EU plans to import hydrogen from North Africa
Assessing the cases of Morocco, Algeria and Egypt
A new study commission by CEO and the Transnational Institute shows the EU’s plan to drastically increase imports of renewable hydrogen from North Africa is not realistic from a cost or energy perspective, and instead diverts renewable electricity away from local needs and local climate targets.
The study was written by energy expert Michael Barnard and sees production costs making renewable hydrogen potentially up to 11 times more expensive than using natural gas, and that's before storage and transport costs are factored in.
The EU's unrealistic import targets are allowing Big Oil and Gas to sneak hydrogen from natural gas through the back door, using green hydrogen as a trojan horse to keep drilling and selling their main product.
The views expressed in this work represents those of the author and not necessarily the commissioning organisations.
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The European Commission’s 2020 hydrogen strategy has a big focus on importing ‘green’ renewables-based hydrogen from its neighbourhood (North Africa and Ukraine). Since the recent invasion of Ukraine and the subsequent need to reduce dependency on Russian gas, the EU has doubled its import targets to 10 million tonnes per year by 2030, as per the RePowerEU communiqué.
This report examines three North African countries that in recent years are increasingly focused on hydrogen, based in significant part on the interest of the EU and its corporations. Morocco, Algeria and Egypt are all planning to manufacture green hydrogen and hydrogen-based products, and ship them to the EU via boats and pipelines, to help meet this projected demand. But how feasible are such plans, how much would they cost, and would they be the best use of renewables in those countries?
There are big question marks over whether green hydrogen can ever be exported at sufficiently attractive prices, given the high production and transportation costs:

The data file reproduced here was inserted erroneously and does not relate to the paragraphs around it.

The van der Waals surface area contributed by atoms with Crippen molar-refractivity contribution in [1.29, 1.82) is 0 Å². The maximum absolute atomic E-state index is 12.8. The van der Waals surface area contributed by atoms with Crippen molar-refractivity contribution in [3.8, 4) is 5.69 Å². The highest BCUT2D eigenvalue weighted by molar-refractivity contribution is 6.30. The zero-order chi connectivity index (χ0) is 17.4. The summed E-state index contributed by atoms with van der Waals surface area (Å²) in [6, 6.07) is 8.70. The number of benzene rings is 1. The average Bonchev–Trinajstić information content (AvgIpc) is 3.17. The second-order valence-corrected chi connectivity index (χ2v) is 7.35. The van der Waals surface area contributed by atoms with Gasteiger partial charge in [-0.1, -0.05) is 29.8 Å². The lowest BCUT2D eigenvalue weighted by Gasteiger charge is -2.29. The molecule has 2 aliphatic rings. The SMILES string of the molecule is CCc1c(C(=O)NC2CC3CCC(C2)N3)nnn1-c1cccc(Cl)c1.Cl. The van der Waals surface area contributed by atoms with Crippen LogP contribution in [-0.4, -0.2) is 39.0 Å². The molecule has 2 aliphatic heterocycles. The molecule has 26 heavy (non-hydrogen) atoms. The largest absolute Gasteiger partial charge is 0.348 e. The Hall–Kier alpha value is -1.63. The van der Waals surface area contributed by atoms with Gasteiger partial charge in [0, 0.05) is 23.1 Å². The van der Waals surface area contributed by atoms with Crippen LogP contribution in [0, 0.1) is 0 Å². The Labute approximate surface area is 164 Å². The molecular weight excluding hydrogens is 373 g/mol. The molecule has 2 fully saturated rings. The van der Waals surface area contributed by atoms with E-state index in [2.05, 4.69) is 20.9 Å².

- Using intermittent renewables to power electrolysers will lead to higher costs, but connecting to the grid to mitigate against this could further increase costs, as well as the CO2e footprint. It would also undermine the EU’s criteria for green hydrogen.
- Shipping green hydrogen by sea takes three times the energy to liquify it as natural gas requires, while the same volume of tanker would only carry 27% of the energy. Also, 0.2% of the hydrogen would boil off every day while being shipped.
- Transporting hydrogen via pipeline damages the pipes themselves, and the electronic equipment within them. The density of hydrogen would require tripling the energy used, and thus also the cost of pumping it through the pipelines. There will also be high fugitive emissions.
Green hydrogen could cost as much as 11 times more than natural gas per unit of energy at prices before the winter energy crisis and the invasion of Ukraine, even before storage and transportation. Hydrogen is expensive to distribute via shipping and pipeline, which is why today the large majority of it is manufactured at the point of consumption. Realistically, is Europe going to be willing to pay that very significant price difference?